A new species of large-sized penguin being named Kairuku waewaeroa has been identified from the fossilized bones found in Kawhia Harbour on the North Island of New Zealand.
Life reconstruction of giant penguins. Image credit: Simone Giovanardi.
Kairuku waewaeroa roamed Earth during the Oligocene epoch, between 27 and 35 million years ago.
“The penguin is similar to the Kairuku giant penguins first described from Otago but has much longer legs,” said Dr. Daniel Thomas, a senior lecturer in zoology in the School of Natural and Computational Sciences at Massey University.
“These longer legs would have made the penguin much taller than other Kairuku while it was walking on land, perhaps around 1.4 m (4.6 feet) tall, and may have influenced how fast it could swim or how deep it could dive.”
The holotype skeleton of Kairuku waewaeroa was discovered in 2006 by a group of school children on a Hamilton Junior Naturalist Club (JUNATS) fossil hunting field trip in Kawhia Harbour.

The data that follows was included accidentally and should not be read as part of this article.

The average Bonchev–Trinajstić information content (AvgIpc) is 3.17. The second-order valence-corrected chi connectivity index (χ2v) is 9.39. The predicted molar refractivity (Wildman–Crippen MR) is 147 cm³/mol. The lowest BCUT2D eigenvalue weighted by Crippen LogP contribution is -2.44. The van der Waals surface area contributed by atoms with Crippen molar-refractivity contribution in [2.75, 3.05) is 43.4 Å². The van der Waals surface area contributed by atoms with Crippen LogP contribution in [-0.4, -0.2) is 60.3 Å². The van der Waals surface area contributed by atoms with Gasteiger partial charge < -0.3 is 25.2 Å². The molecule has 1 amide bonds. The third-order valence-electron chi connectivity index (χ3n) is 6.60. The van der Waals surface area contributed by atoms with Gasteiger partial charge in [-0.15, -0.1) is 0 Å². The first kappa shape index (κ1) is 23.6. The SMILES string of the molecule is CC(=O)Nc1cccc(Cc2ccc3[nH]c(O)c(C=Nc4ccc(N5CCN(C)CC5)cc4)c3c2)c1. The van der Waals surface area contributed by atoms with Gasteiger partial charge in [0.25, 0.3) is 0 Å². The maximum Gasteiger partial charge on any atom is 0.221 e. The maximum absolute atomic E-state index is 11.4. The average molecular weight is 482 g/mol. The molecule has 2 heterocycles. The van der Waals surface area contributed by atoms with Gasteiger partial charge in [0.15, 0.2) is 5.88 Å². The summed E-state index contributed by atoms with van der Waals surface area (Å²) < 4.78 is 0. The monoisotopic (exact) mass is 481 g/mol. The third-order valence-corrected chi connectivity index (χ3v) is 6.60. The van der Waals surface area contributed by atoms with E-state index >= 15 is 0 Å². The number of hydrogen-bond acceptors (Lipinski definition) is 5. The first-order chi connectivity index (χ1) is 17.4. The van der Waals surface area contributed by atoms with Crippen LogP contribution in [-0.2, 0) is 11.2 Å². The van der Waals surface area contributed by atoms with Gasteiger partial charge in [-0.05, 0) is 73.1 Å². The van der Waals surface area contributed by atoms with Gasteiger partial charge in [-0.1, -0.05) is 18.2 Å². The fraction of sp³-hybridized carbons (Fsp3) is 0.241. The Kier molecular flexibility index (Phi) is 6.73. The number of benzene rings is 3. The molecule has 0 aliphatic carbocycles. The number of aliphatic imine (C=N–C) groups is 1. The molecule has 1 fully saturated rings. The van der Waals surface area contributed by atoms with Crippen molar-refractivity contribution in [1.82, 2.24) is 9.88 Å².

The specimen, which came from the Oligocene deposits of the Glen Massey Formation, is one of the most complete skeletons of a giant penguin yet uncovered.
“Kairuku waewaeroa is emblematic for so many reasons,” Dr. Thomas said.
“The fossil penguin reminds us that we share Zealandia with incredible animal lineages that reach deep into time, and this sharing gives us an important guardianship role.”
“The way the fossil penguin was discovered, by children out discovering nature, reminds us of the importance of encouraging future generations to become kaitiaki guardians.”
“It is something the children involved will remember for the rest of their lives,” said Mike Safey, President of the Hamilton Junior Naturalist Club.
“It was a rare privilege for the kids in our club to have the opportunity to discover and rescue this enormous fossil penguin.”
“We always encourage young people to explore and enjoy the great outdoors. There’s plenty of cool stuff out there just waiting to be discovered.”
The discovery is described in a paper published today in the Journal of Vertebrate Paleontology.
Simone Giovanardi et al. A giant Oligocene fossil penguin from the North Island of New Zealand. Journal of Vertebrate Paleontology, published online September 16, 2021; doi: 10.1080/02724634.2021.1953047